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BioMed Research International
Volume 2015 (2015), Article ID 157570, 2 pages

Targeted Therapy in Hematological Malignancies: From Basic Research to Clinical Practice

1Department of Oncology, The Fifth Affiliated Hospital of Sun Yat-sen University, Zhuhai, China
2Department of Laboratory Medicine, The University of Texas MD Anderson Cancer Center, Houston, TX, USA
3Institute of Hematology & Blood Diseases Hospital, Chinese Academy of Medical Science & Peking Union Medical College, Tianjin, China
4Department of Translational Molecular Pathology, The University of Texas MD Anderson Cancer Center, Houston, TX, USA

Received 6 August 2015; Accepted 6 August 2015

Copyright © 2015 Haiqing Ma et al. This is an open access article distributed under the Creative Commons Attribution License, which permits unrestricted use, distribution, and reproduction in any medium, provided the original work is properly cited.

Targeted therapy in hematological malignancies has been a forerunner and still remains in the forefront of ongoing research. Over the past decades, many advances in basic research have boosted the advancement of targeted therapy in clinical studies. To date, targeted therapy has provided benefits for patients with hematological malignancies either as the first-line treatment or in combination with chemotherapy. Undoubtedly, in the near future, customized targeted therapy will play a more important role in the treatment of hematological malignancies.

This special issue on targeted therapy in hematological malignancies includes reviews and original research articles that describe novel molecular targets, innovative technologies, recent clinical trials, mechanisms of drug resistance, and other advances in targeted therapy for hematological malignancies.

Dr. J.-F. Rossi in the review article entitled “Targeted Therapies in Adult B-Cell Malignancies” summarizes currently targeted molecules in adult B-cell malignancies and didactically describes the various cell compartments (membrane versus cytosol) that can be targeted and explains how most of the molecular pathways either proximal or distal to B-cell receptor (BCR) can be blocked with targeted therapies. The review also includes a highly informative synopsis of all the relevant clinical trials and will be extremely useful to all the readers, especially to those in the field of hematology oncology, both in the clinic and in research.

Dr. O. Annibali et al. report the outcome of using Rituximab as a first-line systemic treatment in a series of mucosa-associated lymphoid tissue-type ocular adnexal lymphomas (MALT OALs) with additional maintenance. OALs are rare types of lymphoma, for which the specific treatment options were not currently available. Only few cases were reported previously on the efficacy of Rituximab immunotherapy as a single-agent in primary localized MALT OALs. The response duration in the previously reported trials was short which could have been due to the absence of additional maintenance in those studies. This study clearly indicates that the maintenance therapy with Rituximab ensures prolonged remission.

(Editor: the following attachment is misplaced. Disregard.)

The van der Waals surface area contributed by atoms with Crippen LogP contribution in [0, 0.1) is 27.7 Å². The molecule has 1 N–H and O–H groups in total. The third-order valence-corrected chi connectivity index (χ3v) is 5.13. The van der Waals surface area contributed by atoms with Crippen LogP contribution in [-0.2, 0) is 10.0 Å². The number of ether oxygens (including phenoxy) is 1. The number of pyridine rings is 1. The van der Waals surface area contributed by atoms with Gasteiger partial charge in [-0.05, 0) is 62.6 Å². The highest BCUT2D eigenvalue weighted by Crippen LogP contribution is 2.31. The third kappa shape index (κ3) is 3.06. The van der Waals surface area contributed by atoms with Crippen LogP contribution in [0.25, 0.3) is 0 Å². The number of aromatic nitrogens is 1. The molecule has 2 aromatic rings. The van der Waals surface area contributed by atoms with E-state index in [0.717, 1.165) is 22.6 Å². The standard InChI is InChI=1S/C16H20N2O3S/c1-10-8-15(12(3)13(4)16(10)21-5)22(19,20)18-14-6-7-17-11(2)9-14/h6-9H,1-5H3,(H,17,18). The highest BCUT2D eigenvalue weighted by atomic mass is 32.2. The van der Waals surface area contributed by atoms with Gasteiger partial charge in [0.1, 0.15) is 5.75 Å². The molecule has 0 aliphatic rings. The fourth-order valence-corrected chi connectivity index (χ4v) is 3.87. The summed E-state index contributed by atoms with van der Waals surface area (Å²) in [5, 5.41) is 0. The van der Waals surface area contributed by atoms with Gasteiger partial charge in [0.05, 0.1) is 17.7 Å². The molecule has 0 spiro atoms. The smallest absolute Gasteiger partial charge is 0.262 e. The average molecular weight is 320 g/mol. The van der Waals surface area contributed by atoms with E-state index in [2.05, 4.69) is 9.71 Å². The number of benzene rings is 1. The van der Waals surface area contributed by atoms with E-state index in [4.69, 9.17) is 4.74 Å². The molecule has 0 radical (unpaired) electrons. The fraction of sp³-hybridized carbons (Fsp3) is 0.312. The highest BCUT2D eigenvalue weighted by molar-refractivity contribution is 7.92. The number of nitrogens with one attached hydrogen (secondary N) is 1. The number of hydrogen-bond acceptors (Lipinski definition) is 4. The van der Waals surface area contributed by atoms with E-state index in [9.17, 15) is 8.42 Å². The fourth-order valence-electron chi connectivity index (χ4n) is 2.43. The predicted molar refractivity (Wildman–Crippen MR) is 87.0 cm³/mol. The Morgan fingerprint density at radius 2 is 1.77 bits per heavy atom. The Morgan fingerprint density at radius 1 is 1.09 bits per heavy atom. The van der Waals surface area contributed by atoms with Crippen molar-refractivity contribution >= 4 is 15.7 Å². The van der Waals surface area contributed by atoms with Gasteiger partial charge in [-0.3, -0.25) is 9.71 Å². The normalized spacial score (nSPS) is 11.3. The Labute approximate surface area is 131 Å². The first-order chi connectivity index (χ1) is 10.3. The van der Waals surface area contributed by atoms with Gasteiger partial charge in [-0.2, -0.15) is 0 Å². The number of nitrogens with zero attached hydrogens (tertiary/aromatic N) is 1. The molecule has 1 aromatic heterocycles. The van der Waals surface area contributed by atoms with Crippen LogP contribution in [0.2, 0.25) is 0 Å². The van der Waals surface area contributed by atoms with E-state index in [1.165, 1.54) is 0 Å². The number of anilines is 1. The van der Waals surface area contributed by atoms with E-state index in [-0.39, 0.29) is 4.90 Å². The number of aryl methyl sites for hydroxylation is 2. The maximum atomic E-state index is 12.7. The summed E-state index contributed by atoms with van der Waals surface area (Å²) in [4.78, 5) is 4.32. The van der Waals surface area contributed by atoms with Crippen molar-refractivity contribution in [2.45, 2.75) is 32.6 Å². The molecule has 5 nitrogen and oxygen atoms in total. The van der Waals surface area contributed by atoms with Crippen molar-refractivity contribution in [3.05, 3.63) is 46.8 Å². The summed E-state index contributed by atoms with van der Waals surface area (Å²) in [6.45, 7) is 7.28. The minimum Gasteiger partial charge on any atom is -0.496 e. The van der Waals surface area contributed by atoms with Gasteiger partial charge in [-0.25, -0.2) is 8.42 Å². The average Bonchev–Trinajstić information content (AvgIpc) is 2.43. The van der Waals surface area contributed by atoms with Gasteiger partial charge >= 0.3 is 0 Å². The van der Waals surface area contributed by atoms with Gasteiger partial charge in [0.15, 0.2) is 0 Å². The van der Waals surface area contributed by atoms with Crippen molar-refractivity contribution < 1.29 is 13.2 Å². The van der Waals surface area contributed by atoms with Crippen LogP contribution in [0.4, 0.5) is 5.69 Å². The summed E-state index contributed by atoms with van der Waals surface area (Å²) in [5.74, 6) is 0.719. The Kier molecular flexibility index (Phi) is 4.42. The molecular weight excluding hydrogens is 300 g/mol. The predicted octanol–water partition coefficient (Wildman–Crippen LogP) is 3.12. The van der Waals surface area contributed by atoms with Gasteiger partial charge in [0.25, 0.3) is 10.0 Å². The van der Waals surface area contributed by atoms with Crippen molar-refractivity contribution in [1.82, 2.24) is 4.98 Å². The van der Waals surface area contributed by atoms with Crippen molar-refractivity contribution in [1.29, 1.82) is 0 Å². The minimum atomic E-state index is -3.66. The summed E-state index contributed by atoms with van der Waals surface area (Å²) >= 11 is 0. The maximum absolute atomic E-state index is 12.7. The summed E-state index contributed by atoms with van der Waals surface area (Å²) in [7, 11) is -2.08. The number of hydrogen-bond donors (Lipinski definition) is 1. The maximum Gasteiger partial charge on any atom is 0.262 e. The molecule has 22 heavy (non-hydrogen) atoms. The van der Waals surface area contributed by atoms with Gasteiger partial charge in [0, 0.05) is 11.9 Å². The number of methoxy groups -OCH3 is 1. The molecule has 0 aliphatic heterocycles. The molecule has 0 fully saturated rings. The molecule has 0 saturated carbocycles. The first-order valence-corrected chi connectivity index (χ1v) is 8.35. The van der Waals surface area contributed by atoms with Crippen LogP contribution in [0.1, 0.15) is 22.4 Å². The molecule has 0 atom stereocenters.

Dr. D. Tusé et al. report the evaluation of novel plant-based conjugate vaccines for targeted treatment of B-cell follicular lymphoma (FL) in a phase I safety and immunogenicity clinical study. This phase I study was exceedingly successful as none of the patients suffered any serious adverse events related to vaccination. The customized idiotype vaccines produced by means of the magnICON, a plant-based expression technology, are very promising for they are readily and economically manufactured, safe, well tolerated, and immunogenic.

Dr. Z.-X. Yan et al. report that overexpression of miR181 in human T-cell leukemia/lymphoma is related to increased AKT phosphorylation. Malignant T cells overexpressing miR181 exhibited multiple chemoresistance mechanisms through modulation of AKT activity. Moreover, in isogenic doxorubicin-resistant cell lines developed, the relative resistance to doxorubicin and other chemotherapeutic agents was associated with increased miR181 expression and subsequent AKT activation. So miR181 could serve as a useful biomarker and a potential therapeutic target in treating T-cell malignancies resistant to chemotherapy.

Dr. S. Wu et al. demonstrate that subcutaneous administration of bortezomib is not inferior to its intravenous administration and confirmed that bortezomib and thalidomide plus dexamethasone regimen is highly active and well tolerated as induction therapy in patients with multiple myeloma.

With all these novel and well-done research and clinical trials, this issue promises to be an enlightening read for clinicians and scientists.


We would like to thank all authors who submitted their work for this special issue.

Haiqing Ma
Saradhi Mallampati
Gang An
Jin Wang